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I hope that understood your situation and the question correctly. Considering your data set's number of distributions, visual exploratory approaches (such as QQ plots, which you mentioned) are not feasible in this case. Therefore, you have to resort to analytical approaches, such as goodness-of-fit (GoF) tests, as some have already mentioned in the comments above.

Since you have informed that distribution parameters are estimated from data, I assume that you have used or plan to use one of distribution fitting approaches. One of the most popular fitting approaches (along with least squares, to a lesser degree) is maximum likelihood estimation (MLE), which is generally easy to perform, for example, using function fitdistr() from R package MASS. However, depending on your particular data, fitting via fitdistr() might not be so trivial. Some people prefer R package fitdistrplus, as they consider it more advanced or useful.

After this straightforward step, you need to validate the estimation results, using one or more of the following GoF tests for continuous data (considering their pros and cons): chi-square (via binning), Kolmogorov-Smirnov (via corrected tables for critical values or Monte Carlo simulation, which I'm listing here just for completeness, as you are trying to avoid this), Anderson-Darling, Lilliefors, Cramér–von Mises and Watson. In terms of performance, the problem gets reduced to performing a relatively large number of non-parametric GoF tests, which IMHO is achievable either via doing it on a more powerful hardware (i.e., renting Amazon EC2 virtual instance), or via parallelizing code.

Returning to the essence of your question, my idea of possible approaches is to aggregate results either via bootstrapping (similarly to the one presented in this excellent answer), or some kind of averaging approach, similar to ensemble methods (for example, take a look at this research paper).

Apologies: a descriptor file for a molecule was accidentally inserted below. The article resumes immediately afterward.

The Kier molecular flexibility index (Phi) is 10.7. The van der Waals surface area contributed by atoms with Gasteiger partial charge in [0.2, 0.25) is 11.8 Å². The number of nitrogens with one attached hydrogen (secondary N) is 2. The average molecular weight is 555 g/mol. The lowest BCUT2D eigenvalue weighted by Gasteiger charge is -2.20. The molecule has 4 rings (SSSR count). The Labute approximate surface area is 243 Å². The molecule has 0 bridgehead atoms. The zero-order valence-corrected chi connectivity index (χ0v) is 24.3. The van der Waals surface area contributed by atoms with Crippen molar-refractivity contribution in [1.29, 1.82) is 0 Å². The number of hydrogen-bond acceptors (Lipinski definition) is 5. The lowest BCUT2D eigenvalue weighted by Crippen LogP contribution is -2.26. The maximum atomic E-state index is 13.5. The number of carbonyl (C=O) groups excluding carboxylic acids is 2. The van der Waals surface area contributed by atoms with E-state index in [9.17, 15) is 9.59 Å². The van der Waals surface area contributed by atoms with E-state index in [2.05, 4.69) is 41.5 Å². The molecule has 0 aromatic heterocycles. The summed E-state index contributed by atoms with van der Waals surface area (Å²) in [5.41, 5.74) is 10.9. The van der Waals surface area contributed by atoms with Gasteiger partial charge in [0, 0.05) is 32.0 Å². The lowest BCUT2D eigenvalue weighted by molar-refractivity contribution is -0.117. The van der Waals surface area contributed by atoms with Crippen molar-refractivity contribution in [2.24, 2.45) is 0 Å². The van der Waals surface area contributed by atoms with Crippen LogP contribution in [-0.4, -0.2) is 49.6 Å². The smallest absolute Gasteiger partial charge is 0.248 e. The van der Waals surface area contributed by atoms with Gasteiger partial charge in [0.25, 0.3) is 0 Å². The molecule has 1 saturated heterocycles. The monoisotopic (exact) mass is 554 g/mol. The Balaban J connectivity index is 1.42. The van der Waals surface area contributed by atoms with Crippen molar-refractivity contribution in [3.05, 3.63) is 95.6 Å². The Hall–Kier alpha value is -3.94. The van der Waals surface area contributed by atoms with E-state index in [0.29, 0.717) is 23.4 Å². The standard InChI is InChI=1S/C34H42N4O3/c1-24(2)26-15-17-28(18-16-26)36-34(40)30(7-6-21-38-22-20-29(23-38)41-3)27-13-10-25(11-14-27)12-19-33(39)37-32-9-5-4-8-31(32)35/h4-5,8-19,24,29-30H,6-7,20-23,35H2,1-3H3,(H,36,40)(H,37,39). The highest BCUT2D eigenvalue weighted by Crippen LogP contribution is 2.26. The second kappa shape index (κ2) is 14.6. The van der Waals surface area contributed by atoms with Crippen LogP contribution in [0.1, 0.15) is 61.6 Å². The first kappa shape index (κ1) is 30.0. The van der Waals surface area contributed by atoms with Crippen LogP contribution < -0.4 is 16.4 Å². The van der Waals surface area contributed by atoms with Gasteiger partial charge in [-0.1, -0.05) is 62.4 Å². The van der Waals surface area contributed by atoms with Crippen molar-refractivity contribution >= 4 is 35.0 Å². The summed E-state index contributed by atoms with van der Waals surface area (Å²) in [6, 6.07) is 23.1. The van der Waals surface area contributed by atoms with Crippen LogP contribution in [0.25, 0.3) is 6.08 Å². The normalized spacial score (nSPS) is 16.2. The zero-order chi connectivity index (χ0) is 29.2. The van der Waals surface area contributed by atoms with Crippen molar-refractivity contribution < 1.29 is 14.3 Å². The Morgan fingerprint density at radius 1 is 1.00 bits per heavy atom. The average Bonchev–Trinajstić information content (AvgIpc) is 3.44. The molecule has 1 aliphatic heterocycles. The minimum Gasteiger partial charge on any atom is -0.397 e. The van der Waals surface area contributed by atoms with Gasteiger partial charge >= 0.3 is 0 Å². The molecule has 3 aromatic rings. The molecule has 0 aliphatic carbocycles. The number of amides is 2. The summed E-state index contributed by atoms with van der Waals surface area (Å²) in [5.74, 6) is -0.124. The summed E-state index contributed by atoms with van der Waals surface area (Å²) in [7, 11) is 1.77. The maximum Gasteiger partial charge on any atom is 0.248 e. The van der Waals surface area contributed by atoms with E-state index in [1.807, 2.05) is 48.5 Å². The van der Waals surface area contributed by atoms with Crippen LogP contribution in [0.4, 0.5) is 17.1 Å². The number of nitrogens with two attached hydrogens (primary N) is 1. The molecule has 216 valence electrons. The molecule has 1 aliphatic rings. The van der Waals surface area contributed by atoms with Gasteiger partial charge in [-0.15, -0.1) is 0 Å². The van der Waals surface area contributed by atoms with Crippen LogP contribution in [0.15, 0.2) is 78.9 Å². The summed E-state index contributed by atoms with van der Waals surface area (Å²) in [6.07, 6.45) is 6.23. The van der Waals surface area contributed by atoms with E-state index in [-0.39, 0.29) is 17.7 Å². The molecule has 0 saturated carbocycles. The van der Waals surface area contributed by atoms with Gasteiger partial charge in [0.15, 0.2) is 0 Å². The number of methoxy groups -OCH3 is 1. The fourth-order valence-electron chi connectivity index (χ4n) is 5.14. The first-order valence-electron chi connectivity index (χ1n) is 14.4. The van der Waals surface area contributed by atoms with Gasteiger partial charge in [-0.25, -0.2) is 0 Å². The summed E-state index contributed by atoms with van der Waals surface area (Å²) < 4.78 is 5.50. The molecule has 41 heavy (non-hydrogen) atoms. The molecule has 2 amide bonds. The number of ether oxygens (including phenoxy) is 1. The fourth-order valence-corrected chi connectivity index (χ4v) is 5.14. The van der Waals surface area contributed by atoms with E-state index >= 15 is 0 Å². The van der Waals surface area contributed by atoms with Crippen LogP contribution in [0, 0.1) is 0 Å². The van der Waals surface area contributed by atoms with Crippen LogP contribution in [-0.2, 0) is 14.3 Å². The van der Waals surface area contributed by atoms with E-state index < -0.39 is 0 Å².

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    $\begingroup$ I disagree partly with the emphasis in the first paragraph. What's impractical is looking at every QQ plot; that doesn't rule out looking at some and automating a search through QQ plot results. @Aksakal's answer illustrates well. Thousands of significance tests too raise problems of multiplicity and of checking wild or puzzling results. You will be aware of that, but it needs emphasis. $\endgroup$ – Nick Cox Mar 24 '15 at 11:41
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    $\begingroup$ @NickCox: I have nothing against your suggestion of looking at some QQ plots for initial exploratory assessment (trends, outliers, etc.), however I don't think that such visual EDA methods can be automated by definition. That is, unless one will use AI/ML to process plots, which is likely much more difficult and resource-intensive that analytical approaches. I agree with you that one needs to be careful with scaling analytical methods, but I think that it still is easier and more accurate to come up with good strategies for analytical solutions. $\endgroup$ – Aleksandr Blekh Mar 24 '15 at 12:05
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    $\begingroup$ As before, this boils down to emphasis, not disagreement. I think that any automated analysis would, or should, need to be followed also by looking at the poorest fits to see what is happening. $\endgroup$ – Nick Cox Mar 24 '15 at 12:10
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    $\begingroup$ @NickCox: I agree. I like Aksakal's idea of QQ plots sampling and your thoughts on some manual analysis (and maybe intervention), but they just represent exploratory approach. My answer, as you noticed, emphasizes analytical one. Certainly, the optimal (and correct) way of doing things is combining both approaches so that they would "inform" each other and, ultimately, inform decision-maker. $\endgroup$ – Aleksandr Blekh Mar 24 '15 at 12:16